I have found the difference between "suggested price" and "actual price paid" can be significant.
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Old 04-11-2024, 08:27 AM   #16
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I never thought my questioning the correlation of MSRP to the actual buying market would produce so many replies but it did and that's good..but here's my last input on this topic...I had a very successful business for over 25 years and I credit it to a number of things but most all was my own business philosophy "When your product is constant and your profit margin is variable you'll succeed,When your profit margin is constant and your product is variable you've failed.......
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Old 04-11-2024, 09:05 PM   #17
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Just want to make sure everyone is clear what MSRP stands for - Manufacturers "Suggested" Retail Price.

I have found the difference between "suggested price" and "actual price paid" can be significant.
Yes, and that's the rub for people living in a state with a personal property tax. Many states base the tax on the published MSRP so inflated MSRPs cause customers to pay way more in tax. Every year.

People buying new Newmars are reporting a discount off MSRP of mid to high 20's. Some people are reporting 35% discounts and more on the last years models with different manufacturers. Yet 35% was not uncommon on new units five years ago.

The dealer is still not giving those previous model years away at their cost. Heck, they may be making as much profit on a one year-old model as they did on a new one five years ago.

For those of us with older motorhomes the inflated prices could help at sale time. I know someone who just paid $5,000 less in 2024 for the same model year and exact model motorhome that we have than we paid new in 2019. They were happy with the price they paid because they did not know the original prices and simply compared the used price to the current new prices, which are way up.

Then pity the poor COVID purchasers who bought with a loan. Their payments have skyrocketed while the amount remaining on their older motorhome loan is more than the asking prices for brand new ones. You can tell those easily in the ads by the very high asking prices relative to new ones.

The owner of NIRVC did a great post on iRV2 in the last year on this subject. He laid out why it's almost always better to buy new and how "percent off MSRP" is not a universal number, because different manufacturers offer different percentages for the dealer cost. I'll try to find it.

When I used to sell expensive equipment (jet aircraft avionics) we usually had a 40% discount off retail as a dealer, but a few manufacturers were only 25% so we didn't push their stuff.

So something that had an MSRP of $100,000 cost us $60,000. But the manufacturer is not giving their product away. A retiring salesperson for the manufacturer confided that they made double on most products. So their cost was $30,000, they sold to the dealer for $60,000, and the published retail price was $100,000. I suspect most products are like that or worse (for the customer, that is).

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Old 04-11-2024, 09:24 PM   #18
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1. I do know of dealers have sold at or below cost to get fresh product or to get units off their floor plan (so they can stop paying interest).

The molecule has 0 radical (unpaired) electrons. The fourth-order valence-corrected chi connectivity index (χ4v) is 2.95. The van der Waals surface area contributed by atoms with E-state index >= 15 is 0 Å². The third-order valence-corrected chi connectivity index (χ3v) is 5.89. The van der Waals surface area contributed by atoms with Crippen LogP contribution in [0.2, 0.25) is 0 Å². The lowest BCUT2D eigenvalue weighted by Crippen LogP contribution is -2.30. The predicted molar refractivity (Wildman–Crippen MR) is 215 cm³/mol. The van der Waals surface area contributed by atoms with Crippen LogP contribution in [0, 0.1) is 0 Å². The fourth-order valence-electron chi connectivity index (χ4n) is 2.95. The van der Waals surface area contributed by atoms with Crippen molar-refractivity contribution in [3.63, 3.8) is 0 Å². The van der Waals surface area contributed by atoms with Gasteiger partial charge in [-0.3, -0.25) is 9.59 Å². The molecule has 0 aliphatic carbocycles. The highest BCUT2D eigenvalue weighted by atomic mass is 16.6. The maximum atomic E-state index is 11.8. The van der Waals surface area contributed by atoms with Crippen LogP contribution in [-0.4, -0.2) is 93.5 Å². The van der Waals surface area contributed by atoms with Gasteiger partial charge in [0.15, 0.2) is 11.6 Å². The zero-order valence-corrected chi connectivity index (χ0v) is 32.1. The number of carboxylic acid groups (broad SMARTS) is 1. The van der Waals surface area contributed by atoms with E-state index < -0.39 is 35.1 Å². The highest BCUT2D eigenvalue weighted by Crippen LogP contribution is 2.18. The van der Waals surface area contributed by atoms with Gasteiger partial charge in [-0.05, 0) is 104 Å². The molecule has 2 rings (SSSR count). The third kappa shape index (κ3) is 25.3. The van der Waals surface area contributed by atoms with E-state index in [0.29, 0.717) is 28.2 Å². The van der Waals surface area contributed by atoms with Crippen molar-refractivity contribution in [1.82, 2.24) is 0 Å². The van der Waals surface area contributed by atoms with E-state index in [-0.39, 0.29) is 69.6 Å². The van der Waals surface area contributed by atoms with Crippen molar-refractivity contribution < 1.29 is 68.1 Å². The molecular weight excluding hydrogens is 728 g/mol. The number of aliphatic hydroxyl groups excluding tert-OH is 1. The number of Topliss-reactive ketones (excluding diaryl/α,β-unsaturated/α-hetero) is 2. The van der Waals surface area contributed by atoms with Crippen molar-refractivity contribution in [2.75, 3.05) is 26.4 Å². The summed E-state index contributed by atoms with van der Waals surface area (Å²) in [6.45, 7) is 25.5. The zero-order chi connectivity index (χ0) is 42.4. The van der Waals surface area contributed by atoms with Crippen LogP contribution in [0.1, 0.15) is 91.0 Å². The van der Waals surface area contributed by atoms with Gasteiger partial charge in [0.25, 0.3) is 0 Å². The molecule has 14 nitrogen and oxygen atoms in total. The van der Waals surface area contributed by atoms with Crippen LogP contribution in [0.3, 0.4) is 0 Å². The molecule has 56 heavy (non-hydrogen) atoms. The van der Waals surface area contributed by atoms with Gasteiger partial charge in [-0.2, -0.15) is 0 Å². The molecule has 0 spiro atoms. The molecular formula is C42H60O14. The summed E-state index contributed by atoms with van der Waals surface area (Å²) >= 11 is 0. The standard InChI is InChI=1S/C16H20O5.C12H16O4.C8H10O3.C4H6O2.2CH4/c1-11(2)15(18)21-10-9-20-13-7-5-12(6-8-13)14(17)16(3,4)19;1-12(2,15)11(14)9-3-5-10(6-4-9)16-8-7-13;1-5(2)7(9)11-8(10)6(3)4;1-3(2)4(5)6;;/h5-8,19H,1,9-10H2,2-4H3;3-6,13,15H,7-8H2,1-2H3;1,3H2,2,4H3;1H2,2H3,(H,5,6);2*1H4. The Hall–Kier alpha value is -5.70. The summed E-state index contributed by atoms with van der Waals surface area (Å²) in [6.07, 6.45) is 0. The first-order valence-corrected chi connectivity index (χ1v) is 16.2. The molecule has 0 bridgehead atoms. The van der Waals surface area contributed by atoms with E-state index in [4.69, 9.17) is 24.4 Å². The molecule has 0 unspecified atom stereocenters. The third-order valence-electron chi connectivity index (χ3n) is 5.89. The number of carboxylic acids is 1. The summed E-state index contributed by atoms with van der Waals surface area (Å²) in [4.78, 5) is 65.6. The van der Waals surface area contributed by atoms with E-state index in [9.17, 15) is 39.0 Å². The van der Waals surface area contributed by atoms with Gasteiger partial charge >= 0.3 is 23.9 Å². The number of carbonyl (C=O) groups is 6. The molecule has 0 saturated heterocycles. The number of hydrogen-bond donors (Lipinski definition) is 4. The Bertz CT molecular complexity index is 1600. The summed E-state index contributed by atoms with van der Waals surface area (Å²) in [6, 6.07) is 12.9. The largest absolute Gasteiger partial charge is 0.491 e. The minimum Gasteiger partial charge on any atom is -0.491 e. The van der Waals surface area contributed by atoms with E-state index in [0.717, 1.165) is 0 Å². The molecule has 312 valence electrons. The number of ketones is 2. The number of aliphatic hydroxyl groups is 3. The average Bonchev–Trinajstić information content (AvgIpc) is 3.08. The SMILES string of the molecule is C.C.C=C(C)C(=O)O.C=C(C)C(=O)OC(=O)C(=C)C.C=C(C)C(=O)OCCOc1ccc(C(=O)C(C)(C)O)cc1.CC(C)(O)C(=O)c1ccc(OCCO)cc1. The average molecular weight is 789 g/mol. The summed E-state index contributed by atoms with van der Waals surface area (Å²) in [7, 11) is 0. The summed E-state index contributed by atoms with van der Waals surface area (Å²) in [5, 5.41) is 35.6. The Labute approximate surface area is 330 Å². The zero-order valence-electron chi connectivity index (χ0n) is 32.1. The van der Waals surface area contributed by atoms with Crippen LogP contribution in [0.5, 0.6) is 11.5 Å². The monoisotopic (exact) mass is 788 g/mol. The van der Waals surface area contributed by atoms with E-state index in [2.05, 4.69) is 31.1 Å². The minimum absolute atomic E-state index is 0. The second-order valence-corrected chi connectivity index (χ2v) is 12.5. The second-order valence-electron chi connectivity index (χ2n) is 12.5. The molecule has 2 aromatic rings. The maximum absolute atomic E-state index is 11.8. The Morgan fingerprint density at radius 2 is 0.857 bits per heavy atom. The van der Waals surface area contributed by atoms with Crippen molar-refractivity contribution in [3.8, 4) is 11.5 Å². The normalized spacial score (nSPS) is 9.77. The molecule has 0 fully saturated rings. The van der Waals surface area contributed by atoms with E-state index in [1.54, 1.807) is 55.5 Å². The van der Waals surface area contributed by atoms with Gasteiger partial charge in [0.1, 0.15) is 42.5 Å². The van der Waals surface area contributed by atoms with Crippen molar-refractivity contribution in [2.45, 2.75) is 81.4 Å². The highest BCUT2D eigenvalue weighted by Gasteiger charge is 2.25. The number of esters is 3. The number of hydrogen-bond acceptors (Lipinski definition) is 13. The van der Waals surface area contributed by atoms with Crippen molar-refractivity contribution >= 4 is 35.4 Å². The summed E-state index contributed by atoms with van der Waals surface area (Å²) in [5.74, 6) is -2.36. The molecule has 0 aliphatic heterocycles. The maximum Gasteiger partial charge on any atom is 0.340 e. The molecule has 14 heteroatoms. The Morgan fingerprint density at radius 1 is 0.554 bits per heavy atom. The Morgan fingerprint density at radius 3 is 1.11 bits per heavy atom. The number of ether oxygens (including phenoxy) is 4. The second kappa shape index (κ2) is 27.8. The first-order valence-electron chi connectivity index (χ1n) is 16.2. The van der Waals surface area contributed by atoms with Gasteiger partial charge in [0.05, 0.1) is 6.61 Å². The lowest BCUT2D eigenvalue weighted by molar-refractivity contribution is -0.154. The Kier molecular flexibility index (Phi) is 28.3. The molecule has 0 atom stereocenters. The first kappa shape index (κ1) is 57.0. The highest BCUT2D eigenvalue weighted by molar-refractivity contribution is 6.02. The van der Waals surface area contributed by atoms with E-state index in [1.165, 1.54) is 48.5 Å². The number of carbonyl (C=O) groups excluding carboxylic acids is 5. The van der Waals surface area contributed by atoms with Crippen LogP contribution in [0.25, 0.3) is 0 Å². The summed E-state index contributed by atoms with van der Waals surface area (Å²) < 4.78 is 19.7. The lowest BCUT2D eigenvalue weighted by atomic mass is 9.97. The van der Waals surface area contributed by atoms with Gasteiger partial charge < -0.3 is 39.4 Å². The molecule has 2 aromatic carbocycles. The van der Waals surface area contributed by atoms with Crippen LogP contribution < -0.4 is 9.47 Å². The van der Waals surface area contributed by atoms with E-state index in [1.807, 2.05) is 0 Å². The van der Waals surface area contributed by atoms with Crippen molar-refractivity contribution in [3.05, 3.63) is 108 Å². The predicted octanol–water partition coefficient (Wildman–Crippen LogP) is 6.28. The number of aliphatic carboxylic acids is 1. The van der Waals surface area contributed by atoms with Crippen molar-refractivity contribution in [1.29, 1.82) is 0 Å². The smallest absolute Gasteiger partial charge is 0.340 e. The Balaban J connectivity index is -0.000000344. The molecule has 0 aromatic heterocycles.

2. I would also not trust the word or a retiring salesperson for an OEM. None of my guys really know true cost. Maybe they doubled the price of the materials, but that is not making double, it is charging double the material cost, which might net a 5-10% profit depending on their overhead structure.

In 20+ years, I have never worked for or heard of a single OEM that charged the dealer double their cost (if we mean total cost). There is no way they would be competitive. Thor is publicly traded, you can read what they make.
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Old 04-12-2024, 01:07 PM   #19
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I found the Brett Davis, the founder of NIRVC, post on "% off MSRP": https://www.irv2.com/forums/f278/off...ml#post6420093

Brett Davis in Sept. 2023 on used coach pricing considerations: https://www.irv2.com/forums/f278/hel...ml#post6602045

His June 2022 post on the RV sales drop reasons, including new price increases: https://www.irv2.com/forums/f103/rv-...-583743-4.html

Mr. Davis does not post a lot however he wrote multiple posts in this thread: https://www.irv2.com/forums/f103/new...al-519847.html

Obviously, I find his comments insightful and NIRVC also does what Brian started at FR; direct employee responses to customer-expressed online concerns.

As Brian has done many times here, NIRVC employees monitor iRV2 and respond directly to customers expressing concerns over how they were treated at NIRVC. All that takes is time but it really builds current and prospective customer confidence. If we ever buy a DP we would take a long, hard look at NIRVC. For one thing, Mr. Davis has expressed may times that their primary business is service and storage, not sales. So they do not try to run the business on sales and that has to be helping them a lot in the current environment.

FWIW,

Ray
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Old 04-12-2024, 01:13 PM   #20
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Thor is publicly traded, you can read what they make.
Yup. I have not read their 10-K's for that data but I have looked at them. A few years ago they highlighted that a quality improvement effort had materially reduced their warranty costs (and thus improved both their dealer and customer experiences as well as their financials).

It was only noted in their towable division, though. I should go read the past few to see if they continued those efforts and if so, how they affected the financials.